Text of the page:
Hi all! We have a house out in Austell,Ga that we've been renting out for the past 5 years. My older sister was the landlord up until recently when my mom asked me to take over. When my sister turned everything over to me, I realized a few things that has me feeling nervous;
1. Although the tenant has been there since 2010, the most current lease we have is the one she signed in 2010. and 2. She's been late A LOT and my sister has been letting her get away with it without telling us (of course that screwed up my mom's credit since the mortgage is in her name).
Since I'm taking over I obviously have a few things to discuss with the tenant but not sure how to approach it. Here are my plans:
1. Get her to sign a new lease ASAP. 2. Raise the rent to $1000 (she's paying $965, way too low for that area). 3. Have a stricter policy for late rent payments. 4. Have a good back up plan in case she decides to leave.
What is the best way to get this done??
Thanks for all your suggestions in advance!
Toni has their been monthly or bi-monthly inspections of the property?? You need to keep a log and show repairs are made etc. It also gives an excuse to spot violations of the lease and how the tenant is keeping the property.
If the tenant is paying late likely they cannot afford 965 much less 1,000 a month. What kind of file is on this tenant?? Do they make 3 times rent?? Are their people over 18 not allowed in the house without landlord approval that you need to qualify and add to the lease?? What kind of lease do you currently have?? Generally in GA once the initial lease term ends you keep going on a month to month basis with the lease term intact.
I would be cautious here and not move to fast thinking you are helping the situation. If for example you raise 35 dollars a month and tenant says they can't afford it or that they will pay but all these repairs have to be completed then likely the tenant will need to be evicted.
You will lose months of rent and pay court costs. Then if the unit has been lived in for years likely you will have to put in thousands to get it in rent ready shape again. So before you get that new renter in at let's be generous and say 1,100 a month you would be out close to 5,000 or 6,000. Can your mom take that kind of hit??
At 1,100 a month you bring in 135 more than before a month. It would take you about 3 to 4 years to reap any rewards from that off the losses. This is why landlords avoid turnover at all costs. You raise rents each year just enough to make tenant uncomfortable but not enough to move.
No legal advice.
Your mom's credit should never have been affected due to late payments from a tenant. Since it doesn't seem you had one when you took things over, you need to have or build up an emergency fund that at minimum keeps the mortgage current even if the tenant is late, then build it up more so it is ready to use for when you do have a turnover or unexpected repair.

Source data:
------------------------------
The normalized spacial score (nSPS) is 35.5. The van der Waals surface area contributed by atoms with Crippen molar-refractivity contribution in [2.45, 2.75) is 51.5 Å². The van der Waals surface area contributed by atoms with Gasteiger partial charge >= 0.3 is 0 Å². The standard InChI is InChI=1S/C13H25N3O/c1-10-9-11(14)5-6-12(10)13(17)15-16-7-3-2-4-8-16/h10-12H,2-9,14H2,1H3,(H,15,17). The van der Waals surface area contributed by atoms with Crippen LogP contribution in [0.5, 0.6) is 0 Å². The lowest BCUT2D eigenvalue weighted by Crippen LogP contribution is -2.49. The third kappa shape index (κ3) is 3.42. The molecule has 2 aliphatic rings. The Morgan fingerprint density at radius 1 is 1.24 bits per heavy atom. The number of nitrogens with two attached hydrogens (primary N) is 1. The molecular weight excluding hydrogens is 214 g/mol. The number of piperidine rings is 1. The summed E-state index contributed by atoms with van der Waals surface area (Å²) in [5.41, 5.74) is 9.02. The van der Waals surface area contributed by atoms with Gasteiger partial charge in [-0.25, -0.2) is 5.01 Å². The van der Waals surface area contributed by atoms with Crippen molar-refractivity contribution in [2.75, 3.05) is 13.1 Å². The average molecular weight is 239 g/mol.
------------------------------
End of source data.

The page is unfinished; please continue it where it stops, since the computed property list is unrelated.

If there is no emergency fund and your mom can't pay the mortgage without the rent, then you're in a tight position. While you may need to transition to get a good tenant in there, you'd need to discuss all facts with your mother first as she might not want to risk a vacancy and turnover costs right now, so at least find out how prepared she is to handle it financially if you have to evict. She might prefer you simply inspect the property and let the tenant know late payments will not be tolerated any more, hope the tenant starts paying on time and start building up a fund to prepare for a turnover as late paying tenants usually get worse, not better.
The rental agreement being stale is not such an issue; it is effectively a month to month now. But what provisions are in it is important. I'd schedule a maintenance inspection, see what condition the place is in, and explain that it is under new management and things need to tighten up. See if you can brainstorm three different payment schedule options that you can stomach, get them to pick one, and explain that deviations will no longer slide. A dress any other issues you see in the walk through. You could ask them what one thing they wish was different and see if providing that could lead to increased rent over time, but address the late payments first.
@Joel Owens No monthly inspection, my sister just went over to the property whenever something needed to be fixed. When she initially signed the lease, she made 2X the rent. I'm not sure how much she makes now. Would I be able to ask her for more proof of income since I'm taking over?